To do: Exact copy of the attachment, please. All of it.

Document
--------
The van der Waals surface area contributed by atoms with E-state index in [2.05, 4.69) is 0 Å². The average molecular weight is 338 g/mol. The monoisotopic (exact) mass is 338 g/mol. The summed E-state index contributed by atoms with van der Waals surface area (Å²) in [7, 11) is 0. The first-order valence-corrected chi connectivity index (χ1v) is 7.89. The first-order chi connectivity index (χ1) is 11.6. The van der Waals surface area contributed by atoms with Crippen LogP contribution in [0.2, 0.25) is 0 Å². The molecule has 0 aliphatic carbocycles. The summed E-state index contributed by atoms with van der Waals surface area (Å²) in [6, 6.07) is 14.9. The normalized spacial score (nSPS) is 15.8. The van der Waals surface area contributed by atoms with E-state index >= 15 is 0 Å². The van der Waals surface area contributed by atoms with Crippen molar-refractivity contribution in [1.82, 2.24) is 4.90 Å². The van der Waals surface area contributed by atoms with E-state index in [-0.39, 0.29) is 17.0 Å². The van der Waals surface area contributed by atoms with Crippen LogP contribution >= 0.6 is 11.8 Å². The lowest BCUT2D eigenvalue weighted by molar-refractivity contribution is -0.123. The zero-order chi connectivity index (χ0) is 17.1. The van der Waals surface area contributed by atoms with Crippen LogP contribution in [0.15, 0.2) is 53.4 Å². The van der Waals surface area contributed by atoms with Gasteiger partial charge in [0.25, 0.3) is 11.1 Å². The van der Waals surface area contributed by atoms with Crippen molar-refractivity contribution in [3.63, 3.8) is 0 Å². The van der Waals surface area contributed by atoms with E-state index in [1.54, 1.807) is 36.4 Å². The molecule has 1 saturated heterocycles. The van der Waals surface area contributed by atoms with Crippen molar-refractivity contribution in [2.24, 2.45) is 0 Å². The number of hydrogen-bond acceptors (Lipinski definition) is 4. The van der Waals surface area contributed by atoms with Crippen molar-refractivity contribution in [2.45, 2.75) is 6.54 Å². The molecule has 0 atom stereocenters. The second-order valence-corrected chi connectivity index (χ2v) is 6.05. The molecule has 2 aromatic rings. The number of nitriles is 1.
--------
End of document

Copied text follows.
The van der Waals surface area contributed by atoms with E-state index in [2.05, 4.69) is 0 Å². The average molecular weight is 338 g/mol. The monoisotopic (exact) mass is 338 g/mol. The summed E-state index contributed by atoms with van der Waals surface area (Å²) in [7, 11) is 0. The first-order valence-corrected chi connectivity index (χ1v) is 7.89. The first-order chi connectivity index (χ1) is 11.6. The van der Waals surface area contributed by atoms with Crippen LogP contribution in [0.2, 0.25) is 0 Å². The molecule has 0 aliphatic carbocycles. The summed E-state index contributed by atoms with van der Waals surface area (Å²) in [6, 6.07) is 14.9. The normalized spacial score (nSPS) is 15.8. The van der Waals surface area contributed by atoms with E-state index >= 15 is 0 Å². The van der Waals surface area contributed by atoms with Crippen molar-refractivity contribution in [1.82, 2.24) is 4.90 Å². The van der Waals surface area contributed by atoms with E-state index in [-0.39, 0.29) is 17.0 Å². The van der Waals surface area contributed by atoms with Crippen LogP contribution >= 0.6 is 11.8 Å². The lowest BCUT2D eigenvalue weighted by molar-refractivity contribution is -0.123. The zero-order chi connectivity index (χ0) is 17.1. The van der Waals surface area contributed by atoms with Crippen LogP contribution in [0.15, 0.2) is 53.4 Å². The van der Waals surface area contributed by atoms with Gasteiger partial charge in [0.25, 0.3) is 11.1 Å². The van der Waals surface area contributed by atoms with Crippen molar-refractivity contribution in [3.63, 3.8) is 0 Å². The van der Waals surface area contributed by atoms with E-state index in [1.54, 1.807) is 36.4 Å². The molecule has 1 saturated heterocycles. The van der Waals surface area contributed by atoms with Crippen molar-refractivity contribution in [2.24, 2.45) is 0 Å². The number of hydrogen-bond acceptors (Lipinski definition) is 4. The van der Waals surface area contributed by atoms with Crippen molar-refractivity contribution in [2.45, 2.75) is 6.54 Å². The molecule has 0 atom stereocenters. The second-order valence-corrected chi connectivity index (χ2v) is 6.05. The molecule has 2 aromatic rings. The number of nitriles is 1.